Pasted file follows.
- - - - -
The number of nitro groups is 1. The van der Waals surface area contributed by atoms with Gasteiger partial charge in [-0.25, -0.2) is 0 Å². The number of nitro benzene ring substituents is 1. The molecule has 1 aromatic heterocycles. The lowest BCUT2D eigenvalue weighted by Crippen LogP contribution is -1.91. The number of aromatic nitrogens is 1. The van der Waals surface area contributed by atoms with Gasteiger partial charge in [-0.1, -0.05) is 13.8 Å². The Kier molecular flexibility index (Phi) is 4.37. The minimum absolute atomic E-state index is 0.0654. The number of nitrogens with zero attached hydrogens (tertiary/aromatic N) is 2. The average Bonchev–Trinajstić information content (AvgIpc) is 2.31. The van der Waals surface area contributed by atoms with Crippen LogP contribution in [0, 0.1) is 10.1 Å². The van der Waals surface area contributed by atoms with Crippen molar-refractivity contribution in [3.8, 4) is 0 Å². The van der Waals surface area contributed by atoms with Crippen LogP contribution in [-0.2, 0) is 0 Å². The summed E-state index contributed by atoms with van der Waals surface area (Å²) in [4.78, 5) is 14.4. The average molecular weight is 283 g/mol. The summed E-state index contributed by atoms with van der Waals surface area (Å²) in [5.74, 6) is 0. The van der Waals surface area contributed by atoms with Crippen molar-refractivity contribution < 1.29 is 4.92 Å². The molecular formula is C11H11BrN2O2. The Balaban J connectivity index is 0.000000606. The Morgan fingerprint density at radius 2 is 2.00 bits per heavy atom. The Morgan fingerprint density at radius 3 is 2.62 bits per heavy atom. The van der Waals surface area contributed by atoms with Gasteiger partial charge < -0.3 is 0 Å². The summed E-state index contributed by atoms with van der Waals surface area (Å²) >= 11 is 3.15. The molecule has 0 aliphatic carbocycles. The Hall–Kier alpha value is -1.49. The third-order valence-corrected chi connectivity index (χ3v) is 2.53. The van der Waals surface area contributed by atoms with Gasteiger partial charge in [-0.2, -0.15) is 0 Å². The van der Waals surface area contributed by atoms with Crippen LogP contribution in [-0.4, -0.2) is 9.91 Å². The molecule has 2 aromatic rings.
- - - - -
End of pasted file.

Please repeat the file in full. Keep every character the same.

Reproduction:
The number of nitro groups is 1. The van der Waals surface area contributed by atoms with Gasteiger partial charge in [-0.25, -0.2) is 0 Å². The number of nitro benzene ring substituents is 1. The molecule has 1 aromatic heterocycles. The lowest BCUT2D eigenvalue weighted by Crippen LogP contribution is -1.91. The number of aromatic nitrogens is 1. The van der Waals surface area contributed by atoms with Gasteiger partial charge in [-0.1, -0.05) is 13.8 Å². The Kier molecular flexibility index (Phi) is 4.37. The minimum absolute atomic E-state index is 0.0654. The number of nitrogens with zero attached hydrogens (tertiary/aromatic N) is 2. The average Bonchev–Trinajstić information content (AvgIpc) is 2.31. The van der Waals surface area contributed by atoms with Crippen LogP contribution in [0, 0.1) is 10.1 Å². The van der Waals surface area contributed by atoms with Crippen molar-refractivity contribution in [3.8, 4) is 0 Å². The van der Waals surface area contributed by atoms with Crippen LogP contribution in [-0.2, 0) is 0 Å². The summed E-state index contributed by atoms with van der Waals surface area (Å²) in [4.78, 5) is 14.4. The average molecular weight is 283 g/mol. The summed E-state index contributed by atoms with van der Waals surface area (Å²) in [5.74, 6) is 0. The van der Waals surface area contributed by atoms with Crippen molar-refractivity contribution < 1.29 is 4.92 Å². The molecular formula is C11H11BrN2O2. The Balaban J connectivity index is 0.000000606. The Morgan fingerprint density at radius 2 is 2.00 bits per heavy atom. The Morgan fingerprint density at radius 3 is 2.62 bits per heavy atom. The van der Waals surface area contributed by atoms with Gasteiger partial charge < -0.3 is 0 Å². The summed E-state index contributed by atoms with van der Waals surface area (Å²) >= 11 is 3.15. The molecule has 0 aliphatic carbocycles. The Hall–Kier alpha value is -1.49. The third-order valence-corrected chi connectivity index (χ3v) is 2.53. The van der Waals surface area contributed by atoms with Gasteiger partial charge in [-0.2, -0.15) is 0 Å². The van der Waals surface area contributed by atoms with Crippen LogP contribution in [-0.4, -0.2) is 9.91 Å². The molecule has 2 aromatic rings.